You can’t hit the ball if you can’t see it and it is difficult to see the ball if your head is in the wrong position. I remind my hitters to have their heads down throughout their swing. This is extremely critical especially since head position and head discipline isn’t taught at the youth level. Not only is head position important for seeing the ball, it is also important for swing path. If the head lifts too soon, the hitter will have more of a tendency to pull off the ball, inhibiting the proper swing path. Therefore, a cue I tell hitters is very simple, “Keep your head down.” But again this goes back to practice and it is in practice that you have to make sure your hitters understand what that means. You can’t tell them in a game situation to keep their head down if they don’t understand what it means and how to do it. Once the knowledge of head position is established, they will see that if their head is down, their swing path will stay on-line, they will see the ball better and they will stay on the ball better.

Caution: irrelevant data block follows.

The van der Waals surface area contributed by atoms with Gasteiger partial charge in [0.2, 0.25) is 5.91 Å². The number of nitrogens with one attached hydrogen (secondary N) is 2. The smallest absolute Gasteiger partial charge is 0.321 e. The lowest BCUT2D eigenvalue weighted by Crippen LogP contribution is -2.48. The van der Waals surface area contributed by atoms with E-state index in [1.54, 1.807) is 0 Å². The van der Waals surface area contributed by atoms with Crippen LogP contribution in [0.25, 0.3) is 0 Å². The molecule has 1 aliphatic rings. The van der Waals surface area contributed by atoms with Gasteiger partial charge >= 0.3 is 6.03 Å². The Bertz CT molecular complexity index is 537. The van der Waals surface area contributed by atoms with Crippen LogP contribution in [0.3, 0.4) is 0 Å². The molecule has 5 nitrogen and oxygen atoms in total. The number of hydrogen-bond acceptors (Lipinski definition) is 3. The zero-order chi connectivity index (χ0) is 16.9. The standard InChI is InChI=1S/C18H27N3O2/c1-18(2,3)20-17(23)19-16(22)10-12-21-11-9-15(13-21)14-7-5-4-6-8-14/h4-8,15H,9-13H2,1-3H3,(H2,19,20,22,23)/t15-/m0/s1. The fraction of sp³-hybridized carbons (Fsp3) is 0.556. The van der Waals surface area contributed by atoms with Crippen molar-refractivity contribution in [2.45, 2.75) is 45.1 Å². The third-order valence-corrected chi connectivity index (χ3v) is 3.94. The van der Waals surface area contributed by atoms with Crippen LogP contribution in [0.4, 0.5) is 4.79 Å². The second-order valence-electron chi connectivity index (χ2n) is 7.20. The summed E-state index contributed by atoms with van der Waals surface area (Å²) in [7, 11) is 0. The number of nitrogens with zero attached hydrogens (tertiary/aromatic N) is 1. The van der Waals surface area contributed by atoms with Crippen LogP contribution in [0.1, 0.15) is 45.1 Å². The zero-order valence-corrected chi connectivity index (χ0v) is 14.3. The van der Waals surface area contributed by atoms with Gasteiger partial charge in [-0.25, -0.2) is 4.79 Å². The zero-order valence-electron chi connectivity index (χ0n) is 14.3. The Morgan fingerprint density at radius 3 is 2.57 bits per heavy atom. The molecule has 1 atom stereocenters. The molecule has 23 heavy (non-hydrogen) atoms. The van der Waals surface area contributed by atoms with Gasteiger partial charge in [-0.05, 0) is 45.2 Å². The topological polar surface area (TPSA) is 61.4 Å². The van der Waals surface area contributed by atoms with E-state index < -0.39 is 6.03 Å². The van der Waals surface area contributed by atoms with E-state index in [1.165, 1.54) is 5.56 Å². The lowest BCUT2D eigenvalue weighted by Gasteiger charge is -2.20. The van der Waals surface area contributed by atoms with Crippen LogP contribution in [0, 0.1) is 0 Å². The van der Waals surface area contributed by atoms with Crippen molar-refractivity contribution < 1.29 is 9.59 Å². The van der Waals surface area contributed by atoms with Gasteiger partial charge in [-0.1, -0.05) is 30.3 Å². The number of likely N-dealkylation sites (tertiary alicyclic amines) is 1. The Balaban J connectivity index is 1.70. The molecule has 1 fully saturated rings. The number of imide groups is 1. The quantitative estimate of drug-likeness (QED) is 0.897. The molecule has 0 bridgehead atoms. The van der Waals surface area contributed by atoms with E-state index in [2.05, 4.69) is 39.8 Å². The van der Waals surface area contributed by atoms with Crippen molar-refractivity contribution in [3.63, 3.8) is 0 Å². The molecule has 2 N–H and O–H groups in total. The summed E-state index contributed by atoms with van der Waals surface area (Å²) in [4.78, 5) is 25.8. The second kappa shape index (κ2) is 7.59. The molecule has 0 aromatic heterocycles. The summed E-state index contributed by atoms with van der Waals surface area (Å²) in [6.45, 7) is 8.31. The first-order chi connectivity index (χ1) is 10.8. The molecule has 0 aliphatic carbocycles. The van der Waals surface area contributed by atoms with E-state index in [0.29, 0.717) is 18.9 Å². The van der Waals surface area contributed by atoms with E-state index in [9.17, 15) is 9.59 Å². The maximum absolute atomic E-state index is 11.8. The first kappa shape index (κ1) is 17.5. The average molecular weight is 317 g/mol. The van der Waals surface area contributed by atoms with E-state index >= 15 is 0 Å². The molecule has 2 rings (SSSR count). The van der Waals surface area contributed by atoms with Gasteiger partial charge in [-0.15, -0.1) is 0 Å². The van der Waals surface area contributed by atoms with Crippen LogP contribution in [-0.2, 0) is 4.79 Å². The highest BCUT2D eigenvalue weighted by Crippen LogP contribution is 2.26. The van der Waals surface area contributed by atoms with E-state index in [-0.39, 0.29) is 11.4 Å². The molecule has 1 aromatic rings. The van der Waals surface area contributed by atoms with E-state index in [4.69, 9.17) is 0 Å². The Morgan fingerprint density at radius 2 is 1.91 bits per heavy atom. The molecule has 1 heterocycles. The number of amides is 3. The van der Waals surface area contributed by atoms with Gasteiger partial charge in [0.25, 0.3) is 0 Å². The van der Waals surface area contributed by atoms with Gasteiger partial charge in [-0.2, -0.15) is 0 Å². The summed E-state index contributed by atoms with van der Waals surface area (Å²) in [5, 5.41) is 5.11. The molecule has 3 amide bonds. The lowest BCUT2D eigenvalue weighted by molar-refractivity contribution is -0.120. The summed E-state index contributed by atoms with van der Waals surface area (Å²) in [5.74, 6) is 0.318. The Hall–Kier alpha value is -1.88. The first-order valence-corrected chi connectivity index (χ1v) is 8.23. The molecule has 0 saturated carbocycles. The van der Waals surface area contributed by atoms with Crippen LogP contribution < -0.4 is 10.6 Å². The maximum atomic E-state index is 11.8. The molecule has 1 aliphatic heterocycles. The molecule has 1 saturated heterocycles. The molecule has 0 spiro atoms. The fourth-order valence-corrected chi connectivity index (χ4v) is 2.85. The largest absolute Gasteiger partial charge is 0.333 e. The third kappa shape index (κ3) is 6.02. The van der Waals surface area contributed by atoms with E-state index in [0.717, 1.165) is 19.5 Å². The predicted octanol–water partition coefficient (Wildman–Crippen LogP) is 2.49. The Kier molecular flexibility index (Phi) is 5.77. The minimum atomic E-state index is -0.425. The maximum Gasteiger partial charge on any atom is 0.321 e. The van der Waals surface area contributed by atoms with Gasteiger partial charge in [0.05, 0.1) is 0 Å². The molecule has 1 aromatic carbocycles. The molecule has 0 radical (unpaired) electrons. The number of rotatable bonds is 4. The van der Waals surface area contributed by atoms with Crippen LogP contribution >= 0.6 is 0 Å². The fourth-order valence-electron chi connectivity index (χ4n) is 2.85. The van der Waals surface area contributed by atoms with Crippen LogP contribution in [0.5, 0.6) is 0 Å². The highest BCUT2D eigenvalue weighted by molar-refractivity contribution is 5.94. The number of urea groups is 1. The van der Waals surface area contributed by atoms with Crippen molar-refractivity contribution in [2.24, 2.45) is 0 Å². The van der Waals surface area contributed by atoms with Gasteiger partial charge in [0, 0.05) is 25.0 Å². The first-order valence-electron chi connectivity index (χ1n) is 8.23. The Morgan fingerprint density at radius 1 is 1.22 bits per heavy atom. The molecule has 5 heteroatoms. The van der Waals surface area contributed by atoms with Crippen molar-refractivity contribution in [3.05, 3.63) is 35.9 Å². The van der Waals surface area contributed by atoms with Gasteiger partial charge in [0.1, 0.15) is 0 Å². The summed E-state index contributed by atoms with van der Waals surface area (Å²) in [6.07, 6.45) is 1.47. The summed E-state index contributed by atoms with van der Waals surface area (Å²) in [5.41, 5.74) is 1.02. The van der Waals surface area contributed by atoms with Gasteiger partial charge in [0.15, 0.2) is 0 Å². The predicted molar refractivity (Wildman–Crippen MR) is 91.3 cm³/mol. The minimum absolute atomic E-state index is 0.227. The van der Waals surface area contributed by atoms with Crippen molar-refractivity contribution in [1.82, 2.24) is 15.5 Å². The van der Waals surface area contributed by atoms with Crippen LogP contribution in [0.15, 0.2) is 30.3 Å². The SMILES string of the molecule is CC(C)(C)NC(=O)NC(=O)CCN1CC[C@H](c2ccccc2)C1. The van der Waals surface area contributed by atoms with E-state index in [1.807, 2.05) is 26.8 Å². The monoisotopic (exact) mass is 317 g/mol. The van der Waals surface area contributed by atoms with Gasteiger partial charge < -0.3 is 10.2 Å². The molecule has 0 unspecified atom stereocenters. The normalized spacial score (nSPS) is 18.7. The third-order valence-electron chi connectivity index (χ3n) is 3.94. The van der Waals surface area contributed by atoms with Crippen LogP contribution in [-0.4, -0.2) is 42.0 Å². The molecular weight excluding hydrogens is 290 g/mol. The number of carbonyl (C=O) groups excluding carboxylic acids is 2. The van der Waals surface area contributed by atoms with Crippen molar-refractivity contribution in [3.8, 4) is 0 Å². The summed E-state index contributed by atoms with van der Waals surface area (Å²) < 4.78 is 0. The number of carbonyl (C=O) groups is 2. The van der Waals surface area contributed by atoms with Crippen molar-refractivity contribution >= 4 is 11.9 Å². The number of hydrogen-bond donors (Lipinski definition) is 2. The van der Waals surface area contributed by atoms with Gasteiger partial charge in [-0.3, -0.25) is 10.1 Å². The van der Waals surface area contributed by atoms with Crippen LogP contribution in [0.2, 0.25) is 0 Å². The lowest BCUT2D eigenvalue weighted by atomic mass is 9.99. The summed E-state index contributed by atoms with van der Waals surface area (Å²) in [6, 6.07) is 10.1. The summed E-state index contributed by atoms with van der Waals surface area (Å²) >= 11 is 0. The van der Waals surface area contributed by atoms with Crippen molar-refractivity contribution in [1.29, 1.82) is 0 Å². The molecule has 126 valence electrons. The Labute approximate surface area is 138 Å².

Dave Hudgens has been involved with the best of baseball for over 30 years. He is currently the Hitting Coach for the New York Mets. Prior to that he was a longtime hitting coach in the Oakland Athletics’ organization.
In my research and more importantly in my practice I aspire to educate parents about parenting and sports. Some critical ideas I strive to communicate include:
1. Establish open lines of communication with your sports children. Encourage them to talk about their successes, because more often than not they are achieving success.